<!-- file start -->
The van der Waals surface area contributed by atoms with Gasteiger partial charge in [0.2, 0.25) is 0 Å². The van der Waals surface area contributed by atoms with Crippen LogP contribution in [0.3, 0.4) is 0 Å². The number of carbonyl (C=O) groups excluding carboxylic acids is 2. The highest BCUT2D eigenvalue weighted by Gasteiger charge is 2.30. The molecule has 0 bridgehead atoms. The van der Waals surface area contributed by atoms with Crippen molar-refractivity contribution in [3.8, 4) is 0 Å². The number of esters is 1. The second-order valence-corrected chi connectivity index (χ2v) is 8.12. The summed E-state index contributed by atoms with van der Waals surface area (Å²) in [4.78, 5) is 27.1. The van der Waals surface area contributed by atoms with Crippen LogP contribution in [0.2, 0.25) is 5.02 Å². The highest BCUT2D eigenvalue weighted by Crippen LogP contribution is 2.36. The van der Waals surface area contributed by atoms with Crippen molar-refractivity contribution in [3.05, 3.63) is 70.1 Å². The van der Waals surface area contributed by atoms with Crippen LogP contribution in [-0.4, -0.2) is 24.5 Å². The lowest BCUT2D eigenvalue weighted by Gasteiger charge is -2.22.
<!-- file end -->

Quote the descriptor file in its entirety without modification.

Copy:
The van der Waals surface area contributed by atoms with Gasteiger partial charge in [0.2, 0.25) is 0 Å². The van der Waals surface area contributed by atoms with Crippen LogP contribution in [0.3, 0.4) is 0 Å². The number of carbonyl (C=O) groups excluding carboxylic acids is 2. The highest BCUT2D eigenvalue weighted by Gasteiger charge is 2.30. The molecule has 0 bridgehead atoms. The van der Waals surface area contributed by atoms with Crippen molar-refractivity contribution in [3.8, 4) is 0 Å². The number of esters is 1. The second-order valence-corrected chi connectivity index (χ2v) is 8.12. The summed E-state index contributed by atoms with van der Waals surface area (Å²) in [4.78, 5) is 27.1. The van der Waals surface area contributed by atoms with Crippen LogP contribution in [0.2, 0.25) is 5.02 Å². The highest BCUT2D eigenvalue weighted by Crippen LogP contribution is 2.36. The van der Waals surface area contributed by atoms with Crippen molar-refractivity contribution in [3.05, 3.63) is 70.1 Å². The van der Waals surface area contributed by atoms with Crippen LogP contribution in [-0.4, -0.2) is 24.5 Å². The lowest BCUT2D eigenvalue weighted by Gasteiger charge is -2.22.